7 Hammersmith Terrace

Hammersmith Terrace is a pretty, quiet street of handsome Georgian properties. It’s so pretty and so quiet, you’d imagine that behind each and every glossy front door there was an oligarch not living there. Not so for number seven – or at least the last occupier was no oligarch, and won’t be returning, even for the occasional weekend.

IMG_1089With this in mind, it’s odd how, when stepping inside the house, it seems particularly lived in, to the point of feeling as though you’re intruding into someone’s private home. The decor is harmonious but not obsessively matchy-matchy, it’s clean and tidy but trinkets and everyday objects lie on tables and mantlepieces, and on the walls, photos and pictures seem like old neighbours, leaning against their frames as they exchange gossip.

As you might have guessed, Seven Hammersmith Terrace is a museum, albeit an unusual, little-known one. Formerly owned by Emery Walker (1851 – 1933), printmaker and friend of William Morris (1834 – 1896), its Arts & Crafts decor and contents were passed down to and preserved first by Walker’s daughter, Dorothy (1878 – 1933), then her friend Elizabeth de Haas (? – 1999), and finally the Emery Walker Trust, set up in 1999.

IMG_1092In this museum, there are no teasels on chairs, and the only labels were written by the owners themselves, shrewdly aware of the future importance of the objects.

Many are of little value and seem insignificant until combined with other objects or documents – such as the mended jug bought by Walker on holiday in Rome, and the photo capturing him in the act.

Some introduced me to a side of the Arts & Crafts movement I’d never known before – for example, the patterned lino flooring in the front hallway printed by Morris & Co. Initially called ‘Kampticon’, lino was first manufactured in 1864 (not the 1940s as I’d assumed), eleven years before Morris designed his flooring. Despite his tendency towards the archaic and traditional, it shows that Morris was clearly interested in new materials too.

IMG_1098Others are even more precious and unique, such as the sturdy seventeenth century chair used by William Morris in his study down the road at Kelmscott House and passed on to Walker when he died, and the wool and camel hair bedspread embroidered by May Morris (1862 – 1938, William’s daughter) for Emery’s frail wife Mary Grace. On Mary Grace’s death in 1920, it was used as a shroud to cover her coffin, then in 1933 it was used to cover Emery’s. Thirty years after that, it was used for Dorothy’s, then 36 years on for Elizabeth de Haas in 1999.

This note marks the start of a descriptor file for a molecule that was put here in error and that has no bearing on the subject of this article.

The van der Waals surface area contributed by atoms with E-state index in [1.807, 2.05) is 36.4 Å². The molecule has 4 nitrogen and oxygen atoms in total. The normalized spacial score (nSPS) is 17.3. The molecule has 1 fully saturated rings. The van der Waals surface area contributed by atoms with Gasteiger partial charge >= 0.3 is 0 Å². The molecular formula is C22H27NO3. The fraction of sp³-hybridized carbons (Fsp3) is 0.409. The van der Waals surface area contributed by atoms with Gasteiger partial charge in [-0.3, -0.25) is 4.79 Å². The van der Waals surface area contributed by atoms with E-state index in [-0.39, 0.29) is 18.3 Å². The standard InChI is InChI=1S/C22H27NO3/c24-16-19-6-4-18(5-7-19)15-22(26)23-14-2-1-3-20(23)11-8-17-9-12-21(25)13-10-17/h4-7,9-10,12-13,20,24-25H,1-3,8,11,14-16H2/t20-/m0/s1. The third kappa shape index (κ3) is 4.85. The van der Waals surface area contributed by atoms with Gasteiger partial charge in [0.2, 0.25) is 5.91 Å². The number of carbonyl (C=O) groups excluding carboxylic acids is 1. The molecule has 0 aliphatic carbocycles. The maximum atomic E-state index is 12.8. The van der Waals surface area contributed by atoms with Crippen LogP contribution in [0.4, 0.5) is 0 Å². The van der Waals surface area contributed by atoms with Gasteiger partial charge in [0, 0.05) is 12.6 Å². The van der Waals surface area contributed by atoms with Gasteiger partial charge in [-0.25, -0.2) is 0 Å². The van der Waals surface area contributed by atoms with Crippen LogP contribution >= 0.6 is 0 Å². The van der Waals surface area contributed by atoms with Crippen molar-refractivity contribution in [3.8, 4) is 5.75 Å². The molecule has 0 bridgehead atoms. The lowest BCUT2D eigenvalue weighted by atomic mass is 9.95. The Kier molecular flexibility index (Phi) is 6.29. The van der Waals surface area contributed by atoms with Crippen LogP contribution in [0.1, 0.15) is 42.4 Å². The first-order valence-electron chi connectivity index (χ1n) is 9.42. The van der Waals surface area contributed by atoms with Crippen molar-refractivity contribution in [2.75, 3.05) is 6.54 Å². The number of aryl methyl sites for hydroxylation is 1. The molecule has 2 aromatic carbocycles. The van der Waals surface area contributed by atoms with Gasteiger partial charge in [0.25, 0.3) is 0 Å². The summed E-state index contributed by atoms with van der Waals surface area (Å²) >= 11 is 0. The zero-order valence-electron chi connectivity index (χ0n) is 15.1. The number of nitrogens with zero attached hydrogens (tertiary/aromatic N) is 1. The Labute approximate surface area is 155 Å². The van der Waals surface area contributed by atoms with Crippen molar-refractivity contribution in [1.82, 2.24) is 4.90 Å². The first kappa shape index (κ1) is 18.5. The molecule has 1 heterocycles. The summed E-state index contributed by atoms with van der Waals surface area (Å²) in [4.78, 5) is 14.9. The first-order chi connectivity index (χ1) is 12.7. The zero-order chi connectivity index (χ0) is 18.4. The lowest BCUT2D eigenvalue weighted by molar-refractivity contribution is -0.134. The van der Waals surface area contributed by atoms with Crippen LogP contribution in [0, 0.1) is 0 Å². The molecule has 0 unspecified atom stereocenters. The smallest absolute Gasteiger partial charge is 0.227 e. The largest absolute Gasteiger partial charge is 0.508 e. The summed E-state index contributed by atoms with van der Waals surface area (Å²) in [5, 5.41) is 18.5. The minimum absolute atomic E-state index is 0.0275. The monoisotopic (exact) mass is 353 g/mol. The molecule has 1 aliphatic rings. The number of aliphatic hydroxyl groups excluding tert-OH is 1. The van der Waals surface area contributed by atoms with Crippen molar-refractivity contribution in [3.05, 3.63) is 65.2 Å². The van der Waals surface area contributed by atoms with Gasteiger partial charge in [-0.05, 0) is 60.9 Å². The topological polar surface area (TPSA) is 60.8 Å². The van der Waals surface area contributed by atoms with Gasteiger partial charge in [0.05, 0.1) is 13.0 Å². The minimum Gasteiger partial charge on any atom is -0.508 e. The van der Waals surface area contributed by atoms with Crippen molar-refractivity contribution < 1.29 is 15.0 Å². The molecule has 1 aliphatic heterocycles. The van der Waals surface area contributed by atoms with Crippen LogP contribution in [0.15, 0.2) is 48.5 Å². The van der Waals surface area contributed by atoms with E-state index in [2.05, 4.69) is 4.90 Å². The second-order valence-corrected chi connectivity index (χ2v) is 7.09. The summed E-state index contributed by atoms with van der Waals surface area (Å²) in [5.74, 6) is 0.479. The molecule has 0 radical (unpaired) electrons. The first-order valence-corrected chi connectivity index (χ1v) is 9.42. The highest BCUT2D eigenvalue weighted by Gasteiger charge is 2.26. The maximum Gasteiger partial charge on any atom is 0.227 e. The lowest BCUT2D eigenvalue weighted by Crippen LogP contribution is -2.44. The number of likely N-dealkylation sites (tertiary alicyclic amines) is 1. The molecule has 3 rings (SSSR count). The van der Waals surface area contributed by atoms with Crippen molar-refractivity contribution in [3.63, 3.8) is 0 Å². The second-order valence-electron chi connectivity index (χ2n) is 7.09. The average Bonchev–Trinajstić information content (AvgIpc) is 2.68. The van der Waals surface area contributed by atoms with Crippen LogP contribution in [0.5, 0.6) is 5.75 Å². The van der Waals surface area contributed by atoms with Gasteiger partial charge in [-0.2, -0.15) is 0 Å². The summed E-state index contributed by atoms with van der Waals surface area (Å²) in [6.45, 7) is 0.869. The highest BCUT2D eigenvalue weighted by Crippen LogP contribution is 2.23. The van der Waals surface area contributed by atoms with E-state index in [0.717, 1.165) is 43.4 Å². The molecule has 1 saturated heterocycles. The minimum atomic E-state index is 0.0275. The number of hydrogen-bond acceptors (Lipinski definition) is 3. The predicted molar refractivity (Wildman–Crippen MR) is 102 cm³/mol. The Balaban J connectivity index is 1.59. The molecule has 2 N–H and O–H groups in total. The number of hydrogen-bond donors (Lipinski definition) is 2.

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In the life of this one object, much of the history of the house and its owners is encompassed. If it hadn’t been saved from the flames of the crematorium in time, an important Arts & Crafts object and piece of history would be lost forever. If separated from the house and the rest of its contents, the full value and meaning of both would be lost. The same goes for the entire house and its contents, described by John Betjeman as “a kingdom that can never be created again”. I highly recommend visiting at least once.

7 Hammersmith Terrace is viewable by appointment only, Saturdays (and some Sundays) from April to October. Bookings can be made via their website, £10 full price and some concessions available.

For a better look at Morris’s lino, there’s a piece on the V&A’s collections website here.

Photos with kind permission from the Emery Walker Trust.

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Bird printed tea towels

Our lino cuts at the William Morris Society came out so well I’ve been using them to print tea towels to sell in the gift shop.

teatowels06The fabric is medium-weight Belarusian linen, bought on one of my trips to Donetsk. I stitched the tea towels on my trusty 1956 Singer machine, printed, ironed, washed and ironed them again to make sure the colour stayed fast.    towel5towel1towel2towel4towel3Here are the first four so far, two of which sold on day one!  teatowels01teatowels03teatowels05 teatowels09teatowels08

Glasgow